What he should have praised instead is the Java hash table, which is the only one of all major programming languages, which is fast and secure. All others are mostly slow, and insecure. Java chose a fast hash and a secure collision strategy, counting collisions and switching to a tree on attacks. Most others chose a random seed and a slow hash function, which are still DOS unsafe whilst being 10x slower. Pure security theatre.

Just my $0.02: there is nothing to be gained by nagging about someone's punctuation and grammar. That doesn't win you an argument about programming.

This is the author. I didn't submit the article here, but I did happen to run across this posting from my GA.

Thank you for the feedback. You're right.

It's one thing to point out errors constructively, but another thing entirely to make fun. After all, English isn't everyone's first language, and I'd have a tough time writing an article like this in Spanish, for example!

I've updated the article to remove that comment, although I still (gently) point out the worst of the errors. I've also added a theoretical framework to tighten up the argument a bit.

Thanks again for the feedback. There's no purpose in being nasty when the point can be made another way.

Apart from that one comment, the remainder of this article - the vast majority of it - was a well presented argument about why the original post was flawed. That comment was obviously just an aside

”resulted in 1 collision. A “fair” hash function would generate an expected 1.44 collisions over this data. String.hashCode() outperforms a fair hash function significantly”

I doubt that is significant, and you needn’t even lookup the confidence intervals. Think of it this way: if you ran one more experiment with similar data, if that perfectly good hash were to approximate that 1.44 collision on average between the two experiments, is has to have at least one experiment where it has zero or one collision.

Also, string hashing has a few requirements that I think are more important than having an optimal probability of collisions:

- it has to work well on typical 16-bit text strings, where most of the time, half the bytes are zero and most of the other bytes have only fivefold six bits that vary (that’s why there are so many collisions in two character strings: they are four bytes long, but, at best, differ in only about 10 bits)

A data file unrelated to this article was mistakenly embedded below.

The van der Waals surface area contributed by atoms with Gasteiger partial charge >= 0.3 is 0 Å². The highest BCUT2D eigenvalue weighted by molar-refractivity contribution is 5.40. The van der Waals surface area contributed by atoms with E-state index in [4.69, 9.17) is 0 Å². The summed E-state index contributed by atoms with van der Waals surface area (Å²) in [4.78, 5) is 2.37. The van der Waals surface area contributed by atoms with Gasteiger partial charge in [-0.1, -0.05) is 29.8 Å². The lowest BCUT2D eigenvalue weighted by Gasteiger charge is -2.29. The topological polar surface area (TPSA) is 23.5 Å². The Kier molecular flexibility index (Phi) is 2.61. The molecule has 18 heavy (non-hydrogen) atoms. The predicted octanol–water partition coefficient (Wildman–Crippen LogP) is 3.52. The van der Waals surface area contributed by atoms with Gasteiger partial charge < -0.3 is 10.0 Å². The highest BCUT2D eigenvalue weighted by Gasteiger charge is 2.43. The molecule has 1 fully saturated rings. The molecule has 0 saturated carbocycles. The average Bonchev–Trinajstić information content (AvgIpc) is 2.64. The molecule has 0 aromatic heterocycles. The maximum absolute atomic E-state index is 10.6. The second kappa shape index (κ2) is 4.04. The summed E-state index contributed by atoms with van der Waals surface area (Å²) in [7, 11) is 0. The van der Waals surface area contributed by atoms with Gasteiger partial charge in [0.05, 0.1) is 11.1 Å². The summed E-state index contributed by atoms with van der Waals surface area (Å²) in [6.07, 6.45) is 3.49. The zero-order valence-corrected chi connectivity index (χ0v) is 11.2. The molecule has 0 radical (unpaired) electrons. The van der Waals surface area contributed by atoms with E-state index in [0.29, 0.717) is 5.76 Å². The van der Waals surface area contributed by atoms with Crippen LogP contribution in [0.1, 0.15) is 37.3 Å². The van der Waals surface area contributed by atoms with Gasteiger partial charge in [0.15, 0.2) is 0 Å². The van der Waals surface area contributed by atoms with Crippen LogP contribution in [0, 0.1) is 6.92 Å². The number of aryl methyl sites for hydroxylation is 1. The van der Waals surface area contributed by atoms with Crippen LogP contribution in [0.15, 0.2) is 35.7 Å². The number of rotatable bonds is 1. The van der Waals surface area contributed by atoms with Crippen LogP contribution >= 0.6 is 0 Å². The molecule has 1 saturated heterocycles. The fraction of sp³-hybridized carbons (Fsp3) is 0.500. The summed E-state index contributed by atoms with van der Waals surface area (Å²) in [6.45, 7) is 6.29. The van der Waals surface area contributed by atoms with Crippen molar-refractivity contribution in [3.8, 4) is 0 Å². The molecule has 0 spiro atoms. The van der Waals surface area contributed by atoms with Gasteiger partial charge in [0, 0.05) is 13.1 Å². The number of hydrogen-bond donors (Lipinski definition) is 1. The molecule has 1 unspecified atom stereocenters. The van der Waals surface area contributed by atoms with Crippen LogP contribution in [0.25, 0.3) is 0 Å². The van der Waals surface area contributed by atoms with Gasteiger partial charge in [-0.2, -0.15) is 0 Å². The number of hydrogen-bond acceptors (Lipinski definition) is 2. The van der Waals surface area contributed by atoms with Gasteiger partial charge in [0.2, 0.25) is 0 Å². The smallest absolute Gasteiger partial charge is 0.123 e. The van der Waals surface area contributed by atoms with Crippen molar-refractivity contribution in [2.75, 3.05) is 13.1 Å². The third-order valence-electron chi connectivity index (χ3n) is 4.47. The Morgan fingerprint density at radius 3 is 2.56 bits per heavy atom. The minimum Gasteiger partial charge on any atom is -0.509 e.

- it has to be fast.

The original criticism seems perfectly valid (although maybe people are reading too much into it).

If you have a 32-bit hash and less than 32 bits of input, it’s reasonable to hope all hashes might be unique. 10x extra collisions on short strings does seems pretty bad. And it’s unfortunate that this hash function can’t be changed without breaking the language spec.

> If you have a 32-bit hash and less than 32 bits of input, it’s reasonable to hope all hashes might be unique.

No it isn't. In fact, with 16 bits of input, the probability of a collision is not far from 50% according to the birthday problem:


That's assuming random distribution of hashes.

I can trivially write a hash function that produces a unique 32-bit hash for inputs of 32-bit. Just truncate the input to 32 bits. It's not a very good hash function for longer inputs, of course.

True - but I still don't think it's reasonable to assume that a hash function behaves that way.

You could do that and also use a real hash for longer inputs.

Literally truncating the input wouldn’t be great in the likely case that your hash table is using only 10 bits (say) of the hash value, but I bet there are similar approaches that would work.